President Biddy Martin announced Amherst’s anti-racism plan in August of 2020, in the aftermath of a series of brutal racist incidents that had recently taken place in the United States. These events brought heightened attention to the issue of systemic racism and related violence in this country and engendered widespread protests. “There are critical moments in history when the call for change is resounding,” the president wrote at the time. “This is one of those moments.” The anti-racism plan for the provost’s division emerged, and was shaped, in response to the call for action of the president and many other members of the Amherst community—a call for the college to take steps to confront and remedy racism at all levels, and to foster equity and inclusion across the college.
The urgency of addressing racism, at the college and in the world beyond, underpins this plan, the goal of which is to support everyone in the provost’s division in moving forward with anti-racism work—thoughtfully, deliberately, inclusively, and expeditiously. The process of developing the plan was itself grounded in these qualities. The Provost’s Anti-Racism Leadership Group* drafted the plan, which was shared with a variety of groups, including department heads and all staff in the division; the Committee on Diversity, Equity, and Inclusion; the Faculty Leadership Committee for the Anti-Racism Plan; Black@Amherst; the Committee of Six; and the chairs of academic departments and programs. The generous feedback offered by these constituencies informed each of the successive versions of the plan. The final document owes a tremendous debt to this iterative process.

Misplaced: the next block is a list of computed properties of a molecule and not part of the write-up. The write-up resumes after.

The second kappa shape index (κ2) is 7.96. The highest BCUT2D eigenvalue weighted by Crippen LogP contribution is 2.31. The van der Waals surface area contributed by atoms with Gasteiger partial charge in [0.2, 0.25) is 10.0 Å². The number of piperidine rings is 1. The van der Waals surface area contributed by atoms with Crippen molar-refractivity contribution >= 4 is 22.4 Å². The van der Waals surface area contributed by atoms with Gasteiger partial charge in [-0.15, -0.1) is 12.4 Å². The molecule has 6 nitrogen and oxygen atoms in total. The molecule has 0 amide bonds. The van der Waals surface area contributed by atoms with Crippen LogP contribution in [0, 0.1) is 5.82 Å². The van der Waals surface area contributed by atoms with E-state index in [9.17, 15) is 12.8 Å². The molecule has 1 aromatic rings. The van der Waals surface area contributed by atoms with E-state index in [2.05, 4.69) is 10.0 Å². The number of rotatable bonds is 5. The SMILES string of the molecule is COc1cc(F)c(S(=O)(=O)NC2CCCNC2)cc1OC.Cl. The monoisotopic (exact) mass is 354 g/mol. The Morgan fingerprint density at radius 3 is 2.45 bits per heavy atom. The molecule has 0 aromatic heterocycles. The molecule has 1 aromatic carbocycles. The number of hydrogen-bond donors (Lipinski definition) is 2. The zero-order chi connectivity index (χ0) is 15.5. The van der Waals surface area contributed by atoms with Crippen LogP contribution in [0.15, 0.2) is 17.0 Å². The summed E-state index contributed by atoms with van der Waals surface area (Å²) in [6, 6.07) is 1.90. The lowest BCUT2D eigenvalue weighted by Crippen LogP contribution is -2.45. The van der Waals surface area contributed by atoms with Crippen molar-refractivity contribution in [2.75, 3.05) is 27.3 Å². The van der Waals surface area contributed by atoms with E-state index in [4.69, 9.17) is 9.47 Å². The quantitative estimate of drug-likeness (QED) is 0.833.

The plan is meant to serve as an invitation, and to offer some pathways, for faculty and staff to explore and understand the past and present of race and racism and the impact on individuals and society. Given the lived experiences of many of our students, this work—which may be undertaken individually, in small groups, within departments, and across the college—takes on additional importance. In keeping with the values of the liberal arts, the plan does not seek to promote an orthodoxy or mandate agreement. Instead it is meant to encourage learning, to stimulate the exchange of different views, and to foster inquiry about, as well as to invite action on, these critically important and pressing matters.